Reviews and syntheses: Ongoing and emerging opportunities to improve environmental science using observations from the Advanced Baseline Imager on the Geostationary Operational Environmental Satellites
- 1Nelson Institute for Environmental Studies, University of Wisconsin – Madison, Madison, WI, USA
- 2Department of Biological Systems Engineering, University of Wisconsin – Madison, Madison, WI, USA
- 3Department of Atmospheric and Oceanic Sciences, University of Wisconsin – Madison, Madison, WI, USA
- 4Department of Land Resources and Environmental Sciences, Montana State University, Bozeman, MT, USA
- 5Hydrology and Remote Sensing Laboratory, ARS USDA, Beltsville, MD, USA
- 6Space Sciences and Engineering Center, University of Wisconsin – Madison, Madison, WI, USA
- 7Cooperative Institute for Meteorological Satellite Studies, University of Wisconsin – Madison, Madison, WI, USA
- 8Short-term Prediction Research and Transition Center, NASA Marshall Space Flight Center, Earth Science Branch, Huntsville, AL, USA
- 9Department of Electrical and Computer Engineering, Montana State University, Bozeman, MT, USA
- 10NASA Goddard Space Flight Center, Greenbelt, MD 20771, USA
Correspondence: Anam M. Khan (firstname.lastname@example.org)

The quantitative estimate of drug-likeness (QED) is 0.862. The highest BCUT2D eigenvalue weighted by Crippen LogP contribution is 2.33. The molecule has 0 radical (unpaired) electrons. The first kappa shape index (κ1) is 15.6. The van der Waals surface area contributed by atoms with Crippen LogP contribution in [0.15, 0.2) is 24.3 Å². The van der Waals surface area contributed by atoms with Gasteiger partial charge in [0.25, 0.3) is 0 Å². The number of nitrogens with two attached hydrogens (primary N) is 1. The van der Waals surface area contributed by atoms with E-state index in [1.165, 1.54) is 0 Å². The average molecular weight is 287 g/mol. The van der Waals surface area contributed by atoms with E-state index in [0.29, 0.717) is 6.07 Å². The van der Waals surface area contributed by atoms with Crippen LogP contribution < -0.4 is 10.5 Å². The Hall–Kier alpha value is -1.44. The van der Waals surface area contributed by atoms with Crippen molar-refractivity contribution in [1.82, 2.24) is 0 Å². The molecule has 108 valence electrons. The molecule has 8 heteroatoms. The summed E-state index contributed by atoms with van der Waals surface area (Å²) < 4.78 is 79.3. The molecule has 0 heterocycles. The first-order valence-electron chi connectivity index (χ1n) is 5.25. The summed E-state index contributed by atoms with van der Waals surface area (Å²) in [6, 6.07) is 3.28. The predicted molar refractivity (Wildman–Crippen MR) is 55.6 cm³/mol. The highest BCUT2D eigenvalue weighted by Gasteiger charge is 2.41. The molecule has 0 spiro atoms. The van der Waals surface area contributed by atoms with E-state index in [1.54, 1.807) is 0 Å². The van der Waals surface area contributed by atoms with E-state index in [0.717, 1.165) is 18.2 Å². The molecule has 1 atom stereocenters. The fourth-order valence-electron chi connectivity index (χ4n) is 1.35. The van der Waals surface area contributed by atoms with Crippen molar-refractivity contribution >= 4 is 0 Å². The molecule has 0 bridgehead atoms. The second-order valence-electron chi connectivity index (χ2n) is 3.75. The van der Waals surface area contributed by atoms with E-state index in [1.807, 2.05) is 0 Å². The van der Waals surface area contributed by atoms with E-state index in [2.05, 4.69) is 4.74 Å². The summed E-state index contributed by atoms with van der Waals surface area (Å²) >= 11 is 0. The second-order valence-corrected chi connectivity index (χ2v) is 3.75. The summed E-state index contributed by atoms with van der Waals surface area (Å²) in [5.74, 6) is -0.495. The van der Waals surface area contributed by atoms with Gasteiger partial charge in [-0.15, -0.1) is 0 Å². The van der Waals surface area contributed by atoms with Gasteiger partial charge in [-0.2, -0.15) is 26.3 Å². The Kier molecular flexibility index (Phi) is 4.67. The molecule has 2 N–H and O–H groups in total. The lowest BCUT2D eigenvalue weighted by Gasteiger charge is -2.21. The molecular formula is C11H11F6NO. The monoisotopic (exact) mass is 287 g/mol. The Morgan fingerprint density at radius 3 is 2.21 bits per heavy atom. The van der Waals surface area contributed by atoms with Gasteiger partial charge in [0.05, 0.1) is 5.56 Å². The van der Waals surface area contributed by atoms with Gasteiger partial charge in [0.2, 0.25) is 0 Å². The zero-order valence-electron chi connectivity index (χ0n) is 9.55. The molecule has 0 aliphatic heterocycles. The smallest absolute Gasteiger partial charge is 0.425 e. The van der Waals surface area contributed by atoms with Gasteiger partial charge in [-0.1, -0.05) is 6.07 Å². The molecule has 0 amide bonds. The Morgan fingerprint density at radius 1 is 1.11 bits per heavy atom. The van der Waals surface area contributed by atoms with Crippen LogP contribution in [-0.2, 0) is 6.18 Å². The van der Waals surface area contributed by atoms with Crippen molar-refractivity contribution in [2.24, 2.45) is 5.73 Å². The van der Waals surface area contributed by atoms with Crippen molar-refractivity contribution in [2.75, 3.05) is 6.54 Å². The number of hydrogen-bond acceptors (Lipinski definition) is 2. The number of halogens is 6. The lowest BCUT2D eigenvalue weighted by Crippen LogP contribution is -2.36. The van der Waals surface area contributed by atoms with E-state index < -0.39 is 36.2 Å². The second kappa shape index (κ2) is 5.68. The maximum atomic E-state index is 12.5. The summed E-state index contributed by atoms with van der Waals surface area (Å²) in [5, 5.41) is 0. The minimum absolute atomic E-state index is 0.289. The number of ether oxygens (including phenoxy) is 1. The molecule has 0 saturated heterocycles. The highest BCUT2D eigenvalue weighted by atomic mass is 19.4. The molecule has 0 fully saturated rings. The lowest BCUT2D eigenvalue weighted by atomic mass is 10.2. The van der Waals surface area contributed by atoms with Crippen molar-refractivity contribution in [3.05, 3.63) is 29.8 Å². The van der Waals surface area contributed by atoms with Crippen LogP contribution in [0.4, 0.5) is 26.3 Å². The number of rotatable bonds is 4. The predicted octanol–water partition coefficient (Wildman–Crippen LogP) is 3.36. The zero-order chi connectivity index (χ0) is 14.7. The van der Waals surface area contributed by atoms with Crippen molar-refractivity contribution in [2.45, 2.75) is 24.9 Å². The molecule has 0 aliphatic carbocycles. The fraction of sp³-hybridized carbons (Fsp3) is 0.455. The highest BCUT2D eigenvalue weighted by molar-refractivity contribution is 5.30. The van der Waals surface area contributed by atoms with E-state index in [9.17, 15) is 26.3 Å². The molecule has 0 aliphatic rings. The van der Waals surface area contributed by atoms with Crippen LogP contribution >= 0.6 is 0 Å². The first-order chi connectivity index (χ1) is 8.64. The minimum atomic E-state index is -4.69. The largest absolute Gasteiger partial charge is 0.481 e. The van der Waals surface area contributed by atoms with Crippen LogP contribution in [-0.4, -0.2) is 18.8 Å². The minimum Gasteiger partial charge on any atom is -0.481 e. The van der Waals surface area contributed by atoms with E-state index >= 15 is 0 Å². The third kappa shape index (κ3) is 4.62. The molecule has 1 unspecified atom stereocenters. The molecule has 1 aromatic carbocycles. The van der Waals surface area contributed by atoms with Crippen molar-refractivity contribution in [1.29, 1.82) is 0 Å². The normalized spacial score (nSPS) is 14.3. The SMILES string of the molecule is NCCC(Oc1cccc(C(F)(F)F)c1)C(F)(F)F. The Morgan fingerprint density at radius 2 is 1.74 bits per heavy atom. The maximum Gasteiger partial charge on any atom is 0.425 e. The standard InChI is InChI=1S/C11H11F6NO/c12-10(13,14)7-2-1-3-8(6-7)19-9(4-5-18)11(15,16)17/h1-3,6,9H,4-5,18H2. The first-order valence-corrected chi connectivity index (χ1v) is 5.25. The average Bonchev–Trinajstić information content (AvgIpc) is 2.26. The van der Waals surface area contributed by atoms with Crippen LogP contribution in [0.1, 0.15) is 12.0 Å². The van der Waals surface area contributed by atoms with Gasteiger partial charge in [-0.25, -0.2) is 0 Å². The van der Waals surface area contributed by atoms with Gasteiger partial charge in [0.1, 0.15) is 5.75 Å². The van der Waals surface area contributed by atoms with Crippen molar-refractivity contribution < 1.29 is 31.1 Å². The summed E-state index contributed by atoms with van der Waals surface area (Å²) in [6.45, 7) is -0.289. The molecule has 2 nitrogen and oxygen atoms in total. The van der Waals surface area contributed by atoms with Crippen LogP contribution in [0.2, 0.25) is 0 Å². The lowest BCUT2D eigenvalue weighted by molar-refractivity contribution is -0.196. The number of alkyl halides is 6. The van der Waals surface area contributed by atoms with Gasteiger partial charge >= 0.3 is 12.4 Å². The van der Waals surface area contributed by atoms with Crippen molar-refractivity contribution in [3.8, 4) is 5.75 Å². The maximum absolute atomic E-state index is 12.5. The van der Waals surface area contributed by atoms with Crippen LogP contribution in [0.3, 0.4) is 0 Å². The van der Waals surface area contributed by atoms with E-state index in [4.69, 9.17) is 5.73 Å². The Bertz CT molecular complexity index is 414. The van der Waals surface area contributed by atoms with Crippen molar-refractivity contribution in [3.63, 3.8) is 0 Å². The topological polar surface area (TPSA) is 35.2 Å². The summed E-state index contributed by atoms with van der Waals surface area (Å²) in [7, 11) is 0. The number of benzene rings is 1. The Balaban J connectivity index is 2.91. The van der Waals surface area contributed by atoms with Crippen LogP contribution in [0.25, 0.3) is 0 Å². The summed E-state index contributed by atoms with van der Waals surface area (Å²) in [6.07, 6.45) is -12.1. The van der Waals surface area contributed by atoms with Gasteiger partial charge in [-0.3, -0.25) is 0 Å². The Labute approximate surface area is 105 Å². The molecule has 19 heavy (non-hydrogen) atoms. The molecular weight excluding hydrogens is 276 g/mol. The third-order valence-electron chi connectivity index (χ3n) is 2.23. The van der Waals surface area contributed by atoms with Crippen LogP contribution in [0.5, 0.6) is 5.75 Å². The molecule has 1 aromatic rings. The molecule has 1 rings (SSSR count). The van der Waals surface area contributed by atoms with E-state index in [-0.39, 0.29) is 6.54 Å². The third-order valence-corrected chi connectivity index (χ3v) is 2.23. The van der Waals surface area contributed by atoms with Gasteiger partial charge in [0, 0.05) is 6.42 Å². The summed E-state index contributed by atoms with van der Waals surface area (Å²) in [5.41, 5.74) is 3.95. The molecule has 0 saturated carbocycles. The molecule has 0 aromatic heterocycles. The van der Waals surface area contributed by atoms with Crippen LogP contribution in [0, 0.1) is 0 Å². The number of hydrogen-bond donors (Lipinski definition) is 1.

Environmental science is increasingly reliant on remotely sensed observations of the Earth's surface and atmosphere. Observations from polar-orbiting satellites have long supported investigations on land cover change, ecosystem productivity, hydrology, climate, the impacts of disturbance, and more and are critical for extrapolating (upscaling) ground-based measurements to larger areas. However, the limited temporal frequency at which polar-orbiting satellites observe the Earth limits our understanding of rapidly evolving ecosystem processes, especially in areas with frequent cloud cover. Geostationary satellites have observed the Earth's surface and atmosphere at high temporal frequency for decades, and their imagers now have spectral resolutions in the visible and near-infrared regions that are comparable to commonly used polar-orbiting sensors like the Moderate Resolution Imaging Spectroradiometer (MODIS), Visible Infrared Imaging Radiometer Suite (VIIRS), or Landsat. These advances extend applications of geostationary Earth observations from weather monitoring to multiple disciplines in ecology and environmental science. We review a number of existing applications that use data from geostationary platforms and present upcoming opportunities for observing key ecosystem properties using high-frequency observations from the Advanced Baseline Imagers (ABI) on the Geostationary Operational Environmental Satellites (GOES), which routinely observe the Western Hemisphere every 5–15 min. Many of the existing applications in environmental science from ABI are focused on estimating land surface temperature, solar radiation, evapotranspiration, and biomass burning emissions along with detecting rapid drought development and wildfire. Ongoing work in estimating vegetation properties and phenology from other geostationary platforms demonstrates the potential to expand ABI observations to estimate vegetation greenness, moisture, and productivity at a high temporal frequency across the Western Hemisphere. Finally, we present emerging opportunities to address the relatively coarse resolution of ABI observations through multisensor fusion to resolve landscape heterogeneity and to leverage observations from ABI to study the carbon cycle and ecosystem function at unprecedented temporal frequency.